Peter Godfrey-Smith’s 2016 bestselling book, Other Minds: The Octopus, the Sea, and the Deep Origins of Consciousness posited the idea that cephalopods have their own distinct consciousness which is not comparable to that of mammals and birds. The tentacles of an octopus hold more nerve cells than their brains so these partly autonomous limbs merge “sensing” and “understanding” into one single gesture. These “decentralised brains” have utterly changed our understanding of how we perceive non-human minds function.
That revelatory book is the inspiration behind Screen City Biennial’s latest exhibition, Other Minds, a month-long multi-venue exhibition that explores the limits of human consciousness through the moving image. “Reading the book was scary and fascinating,” says Daniela Arriado, the co-curator of the exhibition, “afterwards I could never eat octopus again.” Featuring the work of 10 artists, including Jacob Kirkegaard and Eli Cortiñas, nearly all the performances and films featured in the exhibition have been specially commissioned for the project.
Reading the book was scary and fascinating… afterwards I could never eat octopus again.
The core exhibition takes place at the Archenhold Observatory in Treptower Park, famous for being one of the first spots where Albert Einstein introduced his theory of relativity. Other events and performances will be taking place around the city. One of these, Coffee Ground Imaginaries, is an augmented reality piece by Anna Ehrenstein that uses the traditional divination technique of tasseography (interpreting futures in coffee cups) to respond to the way algorithmic engineering predicts global futures. Starting off in Pariser Platz, beside the offices of Rheinmetall – one of Germany’s biggest arms and munitions exporters – the work takes you on an hour-long walk through to the Soviet War Memorial in Treptower Park. Along the way, animations on your phone bring up pertinent questions about supply chains, colonisation and migration.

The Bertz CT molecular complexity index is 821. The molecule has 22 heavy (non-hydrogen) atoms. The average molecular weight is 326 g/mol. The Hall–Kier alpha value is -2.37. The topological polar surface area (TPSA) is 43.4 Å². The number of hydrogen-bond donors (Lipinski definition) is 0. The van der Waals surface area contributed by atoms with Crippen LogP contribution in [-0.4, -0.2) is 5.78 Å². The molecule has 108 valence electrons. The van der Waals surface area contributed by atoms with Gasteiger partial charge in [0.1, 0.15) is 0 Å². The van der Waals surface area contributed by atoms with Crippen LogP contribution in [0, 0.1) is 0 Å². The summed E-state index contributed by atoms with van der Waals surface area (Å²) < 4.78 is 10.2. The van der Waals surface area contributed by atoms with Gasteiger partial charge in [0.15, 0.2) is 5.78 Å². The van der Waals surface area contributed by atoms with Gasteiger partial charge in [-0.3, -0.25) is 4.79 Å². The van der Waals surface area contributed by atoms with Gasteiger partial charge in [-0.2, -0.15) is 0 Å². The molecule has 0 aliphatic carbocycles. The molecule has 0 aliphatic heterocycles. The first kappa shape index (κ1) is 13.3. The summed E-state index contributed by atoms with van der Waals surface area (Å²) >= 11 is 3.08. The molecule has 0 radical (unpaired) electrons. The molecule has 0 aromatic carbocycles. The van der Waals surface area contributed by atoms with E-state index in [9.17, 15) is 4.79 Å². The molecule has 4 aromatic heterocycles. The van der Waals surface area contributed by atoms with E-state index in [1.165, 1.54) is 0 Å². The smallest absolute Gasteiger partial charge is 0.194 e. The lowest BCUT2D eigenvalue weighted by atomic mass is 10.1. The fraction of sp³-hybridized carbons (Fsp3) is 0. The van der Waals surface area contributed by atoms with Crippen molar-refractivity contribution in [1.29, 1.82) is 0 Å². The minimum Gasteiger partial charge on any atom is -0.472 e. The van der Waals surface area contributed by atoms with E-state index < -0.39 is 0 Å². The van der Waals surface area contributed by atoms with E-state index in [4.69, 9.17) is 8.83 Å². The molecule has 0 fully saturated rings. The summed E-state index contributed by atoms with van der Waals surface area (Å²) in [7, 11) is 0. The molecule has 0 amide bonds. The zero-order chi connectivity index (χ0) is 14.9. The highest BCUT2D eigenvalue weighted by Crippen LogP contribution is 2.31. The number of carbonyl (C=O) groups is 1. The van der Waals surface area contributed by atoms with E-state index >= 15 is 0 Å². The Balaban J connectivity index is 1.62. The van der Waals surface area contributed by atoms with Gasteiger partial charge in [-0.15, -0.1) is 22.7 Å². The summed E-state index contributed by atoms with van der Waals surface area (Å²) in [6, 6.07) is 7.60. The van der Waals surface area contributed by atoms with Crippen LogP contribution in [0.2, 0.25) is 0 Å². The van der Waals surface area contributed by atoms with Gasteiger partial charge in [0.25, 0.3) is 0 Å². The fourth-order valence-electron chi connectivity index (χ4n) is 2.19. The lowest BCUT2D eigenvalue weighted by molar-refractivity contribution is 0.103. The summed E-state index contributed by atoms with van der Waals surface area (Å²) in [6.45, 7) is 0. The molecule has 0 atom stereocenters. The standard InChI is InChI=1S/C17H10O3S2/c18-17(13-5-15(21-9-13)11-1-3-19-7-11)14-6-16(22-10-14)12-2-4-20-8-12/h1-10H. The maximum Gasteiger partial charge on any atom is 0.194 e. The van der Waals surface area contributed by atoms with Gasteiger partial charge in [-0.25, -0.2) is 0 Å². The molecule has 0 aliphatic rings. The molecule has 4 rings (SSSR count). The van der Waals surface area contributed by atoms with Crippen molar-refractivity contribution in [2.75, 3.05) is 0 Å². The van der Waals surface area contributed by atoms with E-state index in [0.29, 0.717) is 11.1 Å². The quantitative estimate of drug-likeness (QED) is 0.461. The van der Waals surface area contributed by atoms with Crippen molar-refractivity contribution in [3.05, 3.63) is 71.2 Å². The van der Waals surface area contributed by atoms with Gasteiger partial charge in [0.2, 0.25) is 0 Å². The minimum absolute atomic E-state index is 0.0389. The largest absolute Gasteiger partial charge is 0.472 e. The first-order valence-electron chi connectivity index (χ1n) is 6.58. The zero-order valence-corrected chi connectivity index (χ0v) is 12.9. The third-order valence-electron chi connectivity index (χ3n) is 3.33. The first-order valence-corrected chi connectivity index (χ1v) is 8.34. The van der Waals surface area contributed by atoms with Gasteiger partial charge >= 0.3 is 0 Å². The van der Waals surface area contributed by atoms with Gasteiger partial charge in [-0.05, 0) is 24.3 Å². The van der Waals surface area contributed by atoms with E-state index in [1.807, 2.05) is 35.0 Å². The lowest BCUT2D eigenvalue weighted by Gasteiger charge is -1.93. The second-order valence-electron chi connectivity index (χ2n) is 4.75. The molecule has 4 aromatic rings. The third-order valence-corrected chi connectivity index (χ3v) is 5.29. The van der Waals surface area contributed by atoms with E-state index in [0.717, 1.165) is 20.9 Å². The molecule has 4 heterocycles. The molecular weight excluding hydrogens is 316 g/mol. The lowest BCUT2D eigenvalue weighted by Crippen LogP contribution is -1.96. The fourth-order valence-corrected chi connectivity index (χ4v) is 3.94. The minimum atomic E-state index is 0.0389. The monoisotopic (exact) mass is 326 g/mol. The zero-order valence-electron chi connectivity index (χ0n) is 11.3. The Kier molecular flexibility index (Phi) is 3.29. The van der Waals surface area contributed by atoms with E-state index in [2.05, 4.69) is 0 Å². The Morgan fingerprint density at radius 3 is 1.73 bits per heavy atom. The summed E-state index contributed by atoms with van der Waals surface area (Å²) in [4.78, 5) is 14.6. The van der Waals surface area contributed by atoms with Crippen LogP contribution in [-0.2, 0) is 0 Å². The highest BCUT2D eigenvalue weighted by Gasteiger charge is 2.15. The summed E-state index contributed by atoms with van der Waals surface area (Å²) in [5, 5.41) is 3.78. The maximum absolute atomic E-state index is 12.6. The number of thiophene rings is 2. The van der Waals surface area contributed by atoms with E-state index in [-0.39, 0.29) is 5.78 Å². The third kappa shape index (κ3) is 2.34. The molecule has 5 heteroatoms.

With its aim to make us more aware of the liminal states of consciousness between the human mind and (non) living matter, the exhibition highlights the issues related to an anthropocentric world- view. “We started thinking about multiple consciousnesses existing in the non-human,“ says Arriado, “like plants, fungi, animals and artificial intelligence. Right now, it’s important to think about where we are in regard to nature and to find some healing and connection there. We don’t give any answers. I don’t even know if there are questions, but it’s a chance to show alternative futures.”
- Other Minds takes place Sep 23 – Oct 20, 2022, at the Archenhold Observatory and other public spaces in Berlin. Book your ticket here.